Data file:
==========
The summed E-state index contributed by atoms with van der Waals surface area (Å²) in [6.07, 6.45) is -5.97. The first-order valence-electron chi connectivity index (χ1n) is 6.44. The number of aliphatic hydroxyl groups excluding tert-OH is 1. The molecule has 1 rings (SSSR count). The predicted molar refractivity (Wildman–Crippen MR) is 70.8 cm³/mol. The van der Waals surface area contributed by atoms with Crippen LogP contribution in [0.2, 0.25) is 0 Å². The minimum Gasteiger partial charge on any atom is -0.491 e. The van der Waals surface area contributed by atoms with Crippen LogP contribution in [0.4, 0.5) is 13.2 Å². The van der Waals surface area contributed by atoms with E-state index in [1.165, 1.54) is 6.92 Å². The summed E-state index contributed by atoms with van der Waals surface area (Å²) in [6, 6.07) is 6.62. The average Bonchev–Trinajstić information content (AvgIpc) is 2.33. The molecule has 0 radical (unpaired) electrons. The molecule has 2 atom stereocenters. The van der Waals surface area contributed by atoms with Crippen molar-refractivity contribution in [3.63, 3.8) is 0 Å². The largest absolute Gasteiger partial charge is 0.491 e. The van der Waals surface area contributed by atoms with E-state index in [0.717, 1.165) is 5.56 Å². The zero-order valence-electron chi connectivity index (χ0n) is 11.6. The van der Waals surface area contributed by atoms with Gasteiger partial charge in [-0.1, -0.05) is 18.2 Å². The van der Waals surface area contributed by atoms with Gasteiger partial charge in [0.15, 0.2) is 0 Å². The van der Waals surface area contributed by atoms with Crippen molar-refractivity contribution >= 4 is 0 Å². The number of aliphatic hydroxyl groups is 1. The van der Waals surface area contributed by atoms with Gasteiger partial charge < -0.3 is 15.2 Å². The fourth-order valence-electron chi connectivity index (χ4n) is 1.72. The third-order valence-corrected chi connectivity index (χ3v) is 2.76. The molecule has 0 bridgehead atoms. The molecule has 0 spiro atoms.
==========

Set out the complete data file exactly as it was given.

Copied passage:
The summed E-state index contributed by atoms with van der Waals surface area (Å²) in [6.07, 6.45) is -5.97. The first-order valence-electron chi connectivity index (χ1n) is 6.44. The number of aliphatic hydroxyl groups excluding tert-OH is 1. The molecule has 1 rings (SSSR count). The predicted molar refractivity (Wildman–Crippen MR) is 70.8 cm³/mol. The van der Waals surface area contributed by atoms with Crippen LogP contribution in [0.2, 0.25) is 0 Å². The minimum Gasteiger partial charge on any atom is -0.491 e. The van der Waals surface area contributed by atoms with Crippen LogP contribution in [0.4, 0.5) is 13.2 Å². The van der Waals surface area contributed by atoms with E-state index in [1.165, 1.54) is 6.92 Å². The summed E-state index contributed by atoms with van der Waals surface area (Å²) in [6, 6.07) is 6.62. The average Bonchev–Trinajstić information content (AvgIpc) is 2.33. The molecule has 0 radical (unpaired) electrons. The molecule has 2 atom stereocenters. The van der Waals surface area contributed by atoms with Crippen molar-refractivity contribution in [3.63, 3.8) is 0 Å². The largest absolute Gasteiger partial charge is 0.491 e. The van der Waals surface area contributed by atoms with E-state index in [0.717, 1.165) is 5.56 Å². The zero-order valence-electron chi connectivity index (χ0n) is 11.6. The van der Waals surface area contributed by atoms with Gasteiger partial charge in [-0.1, -0.05) is 18.2 Å². The van der Waals surface area contributed by atoms with Gasteiger partial charge in [0.15, 0.2) is 0 Å². The van der Waals surface area contributed by atoms with Crippen molar-refractivity contribution >= 4 is 0 Å². The number of aliphatic hydroxyl groups is 1. The van der Waals surface area contributed by atoms with Gasteiger partial charge < -0.3 is 15.2 Å². The fourth-order valence-electron chi connectivity index (χ4n) is 1.72. The third-order valence-corrected chi connectivity index (χ3v) is 2.76. The molecule has 0 bridgehead atoms. The molecule has 0 spiro atoms.